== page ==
is defined as whether an environmental service would have been provided in the absence of new incentives, such as Payments for Environmental Services (PES) or agri-environment-climate measures (AECM).
refers to the concept of information asymmetry between principal (e.g. state) and agent (e.g. farmer) which can lower environmental effectiveness of schemes (see also moral hazard).
This could be the case when land managers find themselves unable to deliver the environmental goods they have contracted to deliver. A lack of knowledge can be resolved by advice and training programmes or peer-to-peer information exchange (Franks, 2011).
Franks, J.R., 2011. The collective provision of environmental goods: a discussion of contractual issues, Journal of Environmental Planning and Management, 54:5, 637-660. DOI: 10.1080/09640568.2010.526380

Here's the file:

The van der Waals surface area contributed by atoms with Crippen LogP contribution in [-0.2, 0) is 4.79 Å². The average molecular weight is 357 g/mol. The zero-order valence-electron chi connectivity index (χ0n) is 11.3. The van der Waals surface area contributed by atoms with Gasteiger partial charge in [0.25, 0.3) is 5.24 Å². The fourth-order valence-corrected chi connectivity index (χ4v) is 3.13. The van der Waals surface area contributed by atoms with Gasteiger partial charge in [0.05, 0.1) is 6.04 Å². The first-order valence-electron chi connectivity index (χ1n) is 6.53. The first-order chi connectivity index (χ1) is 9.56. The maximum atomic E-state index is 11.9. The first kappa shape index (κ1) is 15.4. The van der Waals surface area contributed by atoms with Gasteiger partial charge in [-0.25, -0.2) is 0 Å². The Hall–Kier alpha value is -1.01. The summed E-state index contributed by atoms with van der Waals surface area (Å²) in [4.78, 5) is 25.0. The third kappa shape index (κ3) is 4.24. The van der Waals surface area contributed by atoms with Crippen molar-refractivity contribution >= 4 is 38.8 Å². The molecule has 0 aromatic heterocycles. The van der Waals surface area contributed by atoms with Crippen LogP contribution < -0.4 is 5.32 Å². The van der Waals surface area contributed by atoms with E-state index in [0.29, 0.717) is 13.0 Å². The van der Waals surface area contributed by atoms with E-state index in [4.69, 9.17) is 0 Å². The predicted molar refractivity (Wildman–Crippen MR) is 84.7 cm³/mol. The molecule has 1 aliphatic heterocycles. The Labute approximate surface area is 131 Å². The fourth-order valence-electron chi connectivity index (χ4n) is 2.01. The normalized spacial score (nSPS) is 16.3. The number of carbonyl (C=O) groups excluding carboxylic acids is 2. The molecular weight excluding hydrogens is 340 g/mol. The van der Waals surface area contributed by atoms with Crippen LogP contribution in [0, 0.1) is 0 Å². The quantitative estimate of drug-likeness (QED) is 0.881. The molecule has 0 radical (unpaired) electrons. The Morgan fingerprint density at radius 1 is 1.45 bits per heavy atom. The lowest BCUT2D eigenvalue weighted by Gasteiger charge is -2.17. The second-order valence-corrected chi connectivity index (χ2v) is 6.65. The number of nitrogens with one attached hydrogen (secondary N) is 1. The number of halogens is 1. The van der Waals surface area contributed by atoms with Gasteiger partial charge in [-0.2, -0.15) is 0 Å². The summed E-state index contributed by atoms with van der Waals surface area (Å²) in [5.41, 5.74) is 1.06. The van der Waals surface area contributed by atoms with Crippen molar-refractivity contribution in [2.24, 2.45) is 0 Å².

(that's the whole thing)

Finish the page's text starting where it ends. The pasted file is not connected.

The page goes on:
is an additional payment to the providers of ecosystem services (ES) if an environmental outcome has been achieved at a larger spatial scale (e.g., beyond the field/ farm scale, within a predefined region/landscape or watershed). It is useful if the outcome requires the coordination of actors (e.g., rewetting of landscapes).
are a funding mechanism aiming to provide financial support to farmers to contribute to the protection or enhancement of biodiversity, soil, water, landscape, or air quality, or climate change mitigation or adaptation. A bundle of measures or options usually makes up a scheme. In the European Union this is an important part of the second pillar of the Common Agricultural Policy and implemented via the Rural Development Programmes of individual member states or regions.
usually comprise several agri-environment-climate measures (AECM).